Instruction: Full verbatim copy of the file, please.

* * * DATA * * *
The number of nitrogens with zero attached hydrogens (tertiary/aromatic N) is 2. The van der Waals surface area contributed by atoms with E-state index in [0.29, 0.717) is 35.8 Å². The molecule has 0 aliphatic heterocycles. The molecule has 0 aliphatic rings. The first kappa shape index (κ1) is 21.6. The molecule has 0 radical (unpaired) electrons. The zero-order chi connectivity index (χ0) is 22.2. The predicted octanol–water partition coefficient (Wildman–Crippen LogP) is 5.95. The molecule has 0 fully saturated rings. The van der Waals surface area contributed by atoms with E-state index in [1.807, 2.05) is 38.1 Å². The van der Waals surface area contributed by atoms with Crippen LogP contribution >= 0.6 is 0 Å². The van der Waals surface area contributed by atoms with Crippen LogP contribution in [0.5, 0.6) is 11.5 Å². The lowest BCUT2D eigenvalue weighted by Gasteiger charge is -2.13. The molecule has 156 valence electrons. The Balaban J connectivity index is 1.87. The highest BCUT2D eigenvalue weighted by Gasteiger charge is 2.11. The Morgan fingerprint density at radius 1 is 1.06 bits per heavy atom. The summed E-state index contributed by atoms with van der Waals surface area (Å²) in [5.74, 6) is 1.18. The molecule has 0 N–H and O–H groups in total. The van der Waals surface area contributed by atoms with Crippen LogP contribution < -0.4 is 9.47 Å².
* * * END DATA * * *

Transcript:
The number of nitrogens with zero attached hydrogens (tertiary/aromatic N) is 2. The van der Waals surface area contributed by atoms with E-state index in [0.29, 0.717) is 35.8 Å². The molecule has 0 aliphatic heterocycles. The molecule has 0 aliphatic rings. The first kappa shape index (κ1) is 21.6. The molecule has 0 radical (unpaired) electrons. The zero-order chi connectivity index (χ0) is 22.2. The predicted octanol–water partition coefficient (Wildman–Crippen LogP) is 5.95. The molecule has 0 fully saturated rings. The van der Waals surface area contributed by atoms with E-state index in [1.807, 2.05) is 38.1 Å². The van der Waals surface area contributed by atoms with Crippen LogP contribution >= 0.6 is 0 Å². The van der Waals surface area contributed by atoms with Crippen LogP contribution in [0.5, 0.6) is 11.5 Å². The lowest BCUT2D eigenvalue weighted by Gasteiger charge is -2.13. The molecule has 156 valence electrons. The Balaban J connectivity index is 1.87. The highest BCUT2D eigenvalue weighted by Gasteiger charge is 2.11. The Morgan fingerprint density at radius 1 is 1.06 bits per heavy atom. The summed E-state index contributed by atoms with van der Waals surface area (Å²) in [5.74, 6) is 1.18. The molecule has 0 N–H and O–H groups in total. The van der Waals surface area contributed by atoms with Crippen LogP contribution < -0.4 is 9.47 Å².